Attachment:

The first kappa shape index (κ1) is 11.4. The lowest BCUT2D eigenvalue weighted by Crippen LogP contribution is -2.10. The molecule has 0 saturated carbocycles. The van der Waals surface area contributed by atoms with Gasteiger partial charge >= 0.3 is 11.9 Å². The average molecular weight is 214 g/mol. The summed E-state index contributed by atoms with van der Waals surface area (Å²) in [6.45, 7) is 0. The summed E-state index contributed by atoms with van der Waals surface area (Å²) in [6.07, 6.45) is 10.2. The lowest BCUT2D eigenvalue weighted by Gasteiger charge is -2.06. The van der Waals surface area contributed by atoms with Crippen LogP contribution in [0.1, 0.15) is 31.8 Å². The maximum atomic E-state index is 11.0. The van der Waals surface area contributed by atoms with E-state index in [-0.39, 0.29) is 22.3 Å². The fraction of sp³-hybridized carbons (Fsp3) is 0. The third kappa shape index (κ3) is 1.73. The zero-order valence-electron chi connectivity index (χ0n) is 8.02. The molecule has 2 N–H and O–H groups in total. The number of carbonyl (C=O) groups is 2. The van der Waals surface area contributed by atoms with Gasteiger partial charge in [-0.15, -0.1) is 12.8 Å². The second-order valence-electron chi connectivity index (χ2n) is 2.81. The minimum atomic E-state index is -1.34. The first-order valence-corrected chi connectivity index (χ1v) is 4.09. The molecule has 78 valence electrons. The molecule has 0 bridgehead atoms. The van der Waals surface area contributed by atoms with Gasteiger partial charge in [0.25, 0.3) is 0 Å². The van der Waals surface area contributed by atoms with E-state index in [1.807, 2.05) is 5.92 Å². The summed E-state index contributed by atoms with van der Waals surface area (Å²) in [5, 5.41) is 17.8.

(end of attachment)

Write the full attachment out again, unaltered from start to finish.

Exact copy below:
The first kappa shape index (κ1) is 11.4. The lowest BCUT2D eigenvalue weighted by Crippen LogP contribution is -2.10. The molecule has 0 saturated carbocycles. The van der Waals surface area contributed by atoms with Gasteiger partial charge >= 0.3 is 11.9 Å². The average molecular weight is 214 g/mol. The summed E-state index contributed by atoms with van der Waals surface area (Å²) in [6.45, 7) is 0. The summed E-state index contributed by atoms with van der Waals surface area (Å²) in [6.07, 6.45) is 10.2. The lowest BCUT2D eigenvalue weighted by Gasteiger charge is -2.06. The van der Waals surface area contributed by atoms with Crippen LogP contribution in [0.1, 0.15) is 31.8 Å². The maximum atomic E-state index is 11.0. The van der Waals surface area contributed by atoms with E-state index in [-0.39, 0.29) is 22.3 Å². The fraction of sp³-hybridized carbons (Fsp3) is 0. The third kappa shape index (κ3) is 1.73. The zero-order valence-electron chi connectivity index (χ0n) is 8.02. The molecule has 2 N–H and O–H groups in total. The number of carbonyl (C=O) groups is 2. The van der Waals surface area contributed by atoms with Gasteiger partial charge in [-0.15, -0.1) is 12.8 Å². The second-order valence-electron chi connectivity index (χ2n) is 2.81. The minimum atomic E-state index is -1.34. The first-order valence-corrected chi connectivity index (χ1v) is 4.09. The molecule has 78 valence electrons. The molecule has 0 bridgehead atoms. The van der Waals surface area contributed by atoms with Gasteiger partial charge in [0.25, 0.3) is 0 Å². The van der Waals surface area contributed by atoms with E-state index in [1.807, 2.05) is 5.92 Å². The summed E-state index contributed by atoms with van der Waals surface area (Å²) in [5, 5.41) is 17.8.